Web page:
Like many a city person, I don’t always get out in nature enough. Much of my time is spent traversing the skyscraped downtown core of Vancouver, and the neighbourhoods of Mount Pleasant, Coal Harbour and the West End. Yet, there are few things I feel affection for like I do the Western red cedars that stretch into the sky in Stanley Park, the cherry blossoms – on certain blocks in early spring – that obscure everything else in sight. There is something in nature to be seen and felt, a reality impossible to circumvent that is both comforting, and increasingly alienating.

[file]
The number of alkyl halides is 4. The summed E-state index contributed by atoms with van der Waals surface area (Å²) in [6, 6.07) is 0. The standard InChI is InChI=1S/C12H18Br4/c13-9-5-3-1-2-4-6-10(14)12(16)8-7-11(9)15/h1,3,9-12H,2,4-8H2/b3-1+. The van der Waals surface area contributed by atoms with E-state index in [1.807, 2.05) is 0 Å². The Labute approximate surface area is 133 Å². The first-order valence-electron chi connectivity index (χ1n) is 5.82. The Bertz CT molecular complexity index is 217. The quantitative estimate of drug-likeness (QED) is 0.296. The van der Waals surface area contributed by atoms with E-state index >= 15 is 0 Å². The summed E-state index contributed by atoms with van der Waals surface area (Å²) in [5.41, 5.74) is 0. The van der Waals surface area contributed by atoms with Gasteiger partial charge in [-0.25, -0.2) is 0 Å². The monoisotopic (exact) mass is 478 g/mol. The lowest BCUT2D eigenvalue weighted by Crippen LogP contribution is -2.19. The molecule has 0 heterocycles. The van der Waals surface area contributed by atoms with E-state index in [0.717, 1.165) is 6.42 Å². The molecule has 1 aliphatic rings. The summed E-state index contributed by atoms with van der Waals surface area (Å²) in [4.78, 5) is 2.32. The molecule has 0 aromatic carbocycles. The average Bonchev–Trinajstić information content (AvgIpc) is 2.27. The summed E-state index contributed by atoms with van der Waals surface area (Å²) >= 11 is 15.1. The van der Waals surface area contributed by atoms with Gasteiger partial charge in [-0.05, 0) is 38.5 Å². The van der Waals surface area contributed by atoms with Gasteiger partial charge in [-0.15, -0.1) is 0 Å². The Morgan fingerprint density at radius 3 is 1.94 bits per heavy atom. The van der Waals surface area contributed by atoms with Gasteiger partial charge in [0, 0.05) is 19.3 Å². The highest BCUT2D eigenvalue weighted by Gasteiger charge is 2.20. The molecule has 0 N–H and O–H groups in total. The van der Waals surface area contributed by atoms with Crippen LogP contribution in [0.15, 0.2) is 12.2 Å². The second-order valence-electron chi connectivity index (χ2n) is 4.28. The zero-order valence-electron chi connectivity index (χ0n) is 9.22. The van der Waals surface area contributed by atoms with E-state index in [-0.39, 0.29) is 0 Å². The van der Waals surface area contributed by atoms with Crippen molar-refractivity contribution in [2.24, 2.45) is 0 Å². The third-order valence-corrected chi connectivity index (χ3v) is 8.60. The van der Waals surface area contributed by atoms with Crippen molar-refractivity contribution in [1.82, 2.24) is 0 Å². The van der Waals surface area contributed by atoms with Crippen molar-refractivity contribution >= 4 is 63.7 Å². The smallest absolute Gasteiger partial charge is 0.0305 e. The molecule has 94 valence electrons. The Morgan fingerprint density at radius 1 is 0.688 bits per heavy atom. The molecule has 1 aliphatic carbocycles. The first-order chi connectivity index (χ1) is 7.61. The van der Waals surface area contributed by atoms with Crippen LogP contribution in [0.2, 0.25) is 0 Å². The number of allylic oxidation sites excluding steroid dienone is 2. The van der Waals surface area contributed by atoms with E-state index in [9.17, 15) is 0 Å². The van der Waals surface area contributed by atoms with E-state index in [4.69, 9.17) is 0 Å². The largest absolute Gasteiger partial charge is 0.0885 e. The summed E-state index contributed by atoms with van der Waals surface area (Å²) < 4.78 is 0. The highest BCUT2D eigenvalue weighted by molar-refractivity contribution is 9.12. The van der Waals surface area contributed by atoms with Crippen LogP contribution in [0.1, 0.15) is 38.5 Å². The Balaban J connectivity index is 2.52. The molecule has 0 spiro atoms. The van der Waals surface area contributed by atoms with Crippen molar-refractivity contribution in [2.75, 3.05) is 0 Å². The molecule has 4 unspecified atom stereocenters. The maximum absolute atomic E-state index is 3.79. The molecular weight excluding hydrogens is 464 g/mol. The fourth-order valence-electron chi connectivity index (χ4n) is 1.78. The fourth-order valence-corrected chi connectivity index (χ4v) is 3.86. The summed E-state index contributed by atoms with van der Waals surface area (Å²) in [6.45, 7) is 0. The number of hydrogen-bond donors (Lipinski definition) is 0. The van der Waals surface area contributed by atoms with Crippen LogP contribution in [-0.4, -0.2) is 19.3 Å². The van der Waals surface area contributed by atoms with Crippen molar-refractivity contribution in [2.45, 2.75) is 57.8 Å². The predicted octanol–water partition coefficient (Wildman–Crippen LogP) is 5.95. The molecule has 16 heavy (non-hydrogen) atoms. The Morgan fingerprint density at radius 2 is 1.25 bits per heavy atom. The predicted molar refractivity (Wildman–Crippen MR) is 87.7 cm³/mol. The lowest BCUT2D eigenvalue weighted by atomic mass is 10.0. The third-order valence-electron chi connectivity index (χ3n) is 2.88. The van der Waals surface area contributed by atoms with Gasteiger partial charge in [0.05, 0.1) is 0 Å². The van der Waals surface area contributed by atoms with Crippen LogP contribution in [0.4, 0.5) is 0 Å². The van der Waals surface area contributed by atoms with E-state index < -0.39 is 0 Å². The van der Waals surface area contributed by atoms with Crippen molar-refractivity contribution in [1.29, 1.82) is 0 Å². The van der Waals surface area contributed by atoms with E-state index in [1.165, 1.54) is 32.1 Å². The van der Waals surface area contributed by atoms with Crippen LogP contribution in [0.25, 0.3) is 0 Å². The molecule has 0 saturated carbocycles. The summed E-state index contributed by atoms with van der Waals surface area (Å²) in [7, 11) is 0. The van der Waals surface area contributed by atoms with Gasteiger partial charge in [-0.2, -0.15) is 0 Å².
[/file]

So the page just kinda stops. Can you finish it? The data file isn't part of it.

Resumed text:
Any person who reads a little news or even pays attention to the weather currents of recent times knows that – meteorologically speaking – things are tough. There was a time that the planet felt sturdier than us, when global warming and climate change were just buzzwords that we knew were happening but whose observed results were not felt. But once you begin to feel the planet’s frailty, it’s impossible to run from it, and to not feel the fear of what is.